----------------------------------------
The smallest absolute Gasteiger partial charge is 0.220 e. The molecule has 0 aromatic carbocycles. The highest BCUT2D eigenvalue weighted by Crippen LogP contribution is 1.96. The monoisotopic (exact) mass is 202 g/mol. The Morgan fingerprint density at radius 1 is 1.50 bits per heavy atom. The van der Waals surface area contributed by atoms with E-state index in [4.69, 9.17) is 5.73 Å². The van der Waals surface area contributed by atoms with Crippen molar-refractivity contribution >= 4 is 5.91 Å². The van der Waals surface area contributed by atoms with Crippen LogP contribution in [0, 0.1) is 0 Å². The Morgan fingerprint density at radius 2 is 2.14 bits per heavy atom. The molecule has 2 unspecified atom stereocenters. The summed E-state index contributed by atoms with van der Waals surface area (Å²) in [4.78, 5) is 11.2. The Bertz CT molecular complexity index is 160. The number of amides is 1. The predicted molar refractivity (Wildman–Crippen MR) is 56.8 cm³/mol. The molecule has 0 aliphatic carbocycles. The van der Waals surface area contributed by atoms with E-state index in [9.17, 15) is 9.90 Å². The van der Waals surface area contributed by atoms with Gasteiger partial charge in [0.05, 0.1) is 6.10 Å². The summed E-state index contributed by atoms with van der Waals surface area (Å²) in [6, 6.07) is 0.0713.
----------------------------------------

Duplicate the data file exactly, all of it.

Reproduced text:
The smallest absolute Gasteiger partial charge is 0.220 e. The molecule has 0 aromatic carbocycles. The highest BCUT2D eigenvalue weighted by Crippen LogP contribution is 1.96. The monoisotopic (exact) mass is 202 g/mol. The Morgan fingerprint density at radius 1 is 1.50 bits per heavy atom. The van der Waals surface area contributed by atoms with E-state index in [4.69, 9.17) is 5.73 Å². The van der Waals surface area contributed by atoms with Crippen molar-refractivity contribution >= 4 is 5.91 Å². The van der Waals surface area contributed by atoms with Crippen LogP contribution in [0, 0.1) is 0 Å². The Morgan fingerprint density at radius 2 is 2.14 bits per heavy atom. The molecule has 2 unspecified atom stereocenters. The summed E-state index contributed by atoms with van der Waals surface area (Å²) in [4.78, 5) is 11.2. The Bertz CT molecular complexity index is 160. The number of amides is 1. The predicted molar refractivity (Wildman–Crippen MR) is 56.8 cm³/mol. The molecule has 0 aliphatic carbocycles. The van der Waals surface area contributed by atoms with E-state index in [9.17, 15) is 9.90 Å². The van der Waals surface area contributed by atoms with Gasteiger partial charge in [0.05, 0.1) is 6.10 Å². The summed E-state index contributed by atoms with van der Waals surface area (Å²) in [6, 6.07) is 0.0713.